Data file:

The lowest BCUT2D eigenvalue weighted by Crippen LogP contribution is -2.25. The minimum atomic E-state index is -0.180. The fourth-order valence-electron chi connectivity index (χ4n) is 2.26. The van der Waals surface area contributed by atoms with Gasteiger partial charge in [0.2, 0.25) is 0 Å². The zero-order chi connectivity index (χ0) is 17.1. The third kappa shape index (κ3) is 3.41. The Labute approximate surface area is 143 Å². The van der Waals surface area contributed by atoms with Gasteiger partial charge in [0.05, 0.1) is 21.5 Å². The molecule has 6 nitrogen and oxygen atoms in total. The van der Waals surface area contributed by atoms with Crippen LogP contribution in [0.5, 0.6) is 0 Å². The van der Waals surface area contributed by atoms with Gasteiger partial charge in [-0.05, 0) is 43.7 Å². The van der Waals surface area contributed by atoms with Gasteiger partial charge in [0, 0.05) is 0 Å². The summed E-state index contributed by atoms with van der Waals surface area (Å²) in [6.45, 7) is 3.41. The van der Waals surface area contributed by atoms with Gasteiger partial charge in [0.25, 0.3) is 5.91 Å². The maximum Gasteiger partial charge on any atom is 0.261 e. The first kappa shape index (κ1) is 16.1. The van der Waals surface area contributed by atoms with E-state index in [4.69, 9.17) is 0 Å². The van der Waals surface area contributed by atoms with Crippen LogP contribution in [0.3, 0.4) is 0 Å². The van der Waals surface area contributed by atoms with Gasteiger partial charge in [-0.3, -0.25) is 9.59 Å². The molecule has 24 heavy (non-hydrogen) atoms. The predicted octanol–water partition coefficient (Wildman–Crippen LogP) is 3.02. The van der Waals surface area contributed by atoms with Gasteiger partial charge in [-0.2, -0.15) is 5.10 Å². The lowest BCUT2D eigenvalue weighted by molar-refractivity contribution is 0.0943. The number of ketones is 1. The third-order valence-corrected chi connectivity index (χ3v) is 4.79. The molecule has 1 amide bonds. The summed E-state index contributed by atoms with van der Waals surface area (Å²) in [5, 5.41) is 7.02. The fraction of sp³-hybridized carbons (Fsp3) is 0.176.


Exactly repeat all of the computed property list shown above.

The lowest BCUT2D eigenvalue weighted by Crippen LogP contribution is -2.25. The minimum atomic E-state index is -0.180. The fourth-order valence-electron chi connectivity index (χ4n) is 2.26. The van der Waals surface area contributed by atoms with Gasteiger partial charge in [0.2, 0.25) is 0 Å². The zero-order chi connectivity index (χ0) is 17.1. The third kappa shape index (κ3) is 3.41. The Labute approximate surface area is 143 Å². The van der Waals surface area contributed by atoms with Gasteiger partial charge in [0.05, 0.1) is 21.5 Å². The molecule has 6 nitrogen and oxygen atoms in total. The van der Waals surface area contributed by atoms with Crippen LogP contribution in [0.5, 0.6) is 0 Å². The van der Waals surface area contributed by atoms with Gasteiger partial charge in [-0.05, 0) is 43.7 Å². The van der Waals surface area contributed by atoms with Gasteiger partial charge in [0, 0.05) is 0 Å². The summed E-state index contributed by atoms with van der Waals surface area (Å²) in [6.45, 7) is 3.41. The van der Waals surface area contributed by atoms with Gasteiger partial charge in [0.25, 0.3) is 5.91 Å². The maximum Gasteiger partial charge on any atom is 0.261 e. The first kappa shape index (κ1) is 16.1. The van der Waals surface area contributed by atoms with E-state index in [4.69, 9.17) is 0 Å². The van der Waals surface area contributed by atoms with Crippen LogP contribution in [0.3, 0.4) is 0 Å². The van der Waals surface area contributed by atoms with Gasteiger partial charge in [-0.3, -0.25) is 9.59 Å². The molecule has 24 heavy (non-hydrogen) atoms. The predicted octanol–water partition coefficient (Wildman–Crippen LogP) is 3.02. The van der Waals surface area contributed by atoms with Gasteiger partial charge in [-0.2, -0.15) is 5.10 Å². The lowest BCUT2D eigenvalue weighted by molar-refractivity contribution is 0.0943. The number of ketones is 1. The third-order valence-corrected chi connectivity index (χ3v) is 4.79. The molecule has 1 amide bonds. The summed E-state index contributed by atoms with van der Waals surface area (Å²) in [5, 5.41) is 7.02. The fraction of sp³-hybridized carbons (Fsp3) is 0.176.